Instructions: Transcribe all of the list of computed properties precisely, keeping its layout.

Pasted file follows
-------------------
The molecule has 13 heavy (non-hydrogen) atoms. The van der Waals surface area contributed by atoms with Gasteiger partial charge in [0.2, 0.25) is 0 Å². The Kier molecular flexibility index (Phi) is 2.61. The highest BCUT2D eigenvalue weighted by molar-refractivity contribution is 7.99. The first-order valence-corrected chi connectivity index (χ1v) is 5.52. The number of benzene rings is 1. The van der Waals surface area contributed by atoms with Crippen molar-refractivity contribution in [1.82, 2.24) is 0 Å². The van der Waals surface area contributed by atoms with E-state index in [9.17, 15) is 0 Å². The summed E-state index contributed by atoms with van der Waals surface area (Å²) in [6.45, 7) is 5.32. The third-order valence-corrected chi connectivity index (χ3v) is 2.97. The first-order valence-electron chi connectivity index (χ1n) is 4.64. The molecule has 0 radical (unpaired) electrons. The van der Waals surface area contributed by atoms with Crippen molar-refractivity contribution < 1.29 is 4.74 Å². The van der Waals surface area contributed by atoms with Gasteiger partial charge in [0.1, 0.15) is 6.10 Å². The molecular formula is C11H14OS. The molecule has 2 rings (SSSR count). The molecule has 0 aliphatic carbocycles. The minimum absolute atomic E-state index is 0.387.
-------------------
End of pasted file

The molecule has 13 heavy (non-hydrogen) atoms. The van der Waals surface area contributed by atoms with Gasteiger partial charge in [0.2, 0.25) is 0 Å². The Kier molecular flexibility index (Phi) is 2.61. The highest BCUT2D eigenvalue weighted by molar-refractivity contribution is 7.99. The first-order valence-corrected chi connectivity index (χ1v) is 5.52. The number of benzene rings is 1. The van der Waals surface area contributed by atoms with Crippen molar-refractivity contribution in [1.82, 2.24) is 0 Å². The van der Waals surface area contributed by atoms with E-state index in [9.17, 15) is 0 Å². The summed E-state index contributed by atoms with van der Waals surface area (Å²) in [6.45, 7) is 5.32. The third-order valence-corrected chi connectivity index (χ3v) is 2.97. The first-order valence-electron chi connectivity index (χ1n) is 4.64. The molecule has 0 radical (unpaired) electrons. The van der Waals surface area contributed by atoms with Crippen molar-refractivity contribution < 1.29 is 4.74 Å². The van der Waals surface area contributed by atoms with Gasteiger partial charge in [0.1, 0.15) is 6.10 Å². The molecular formula is C11H14OS. The molecule has 2 rings (SSSR count). The molecule has 0 aliphatic carbocycles. The minimum absolute atomic E-state index is 0.387.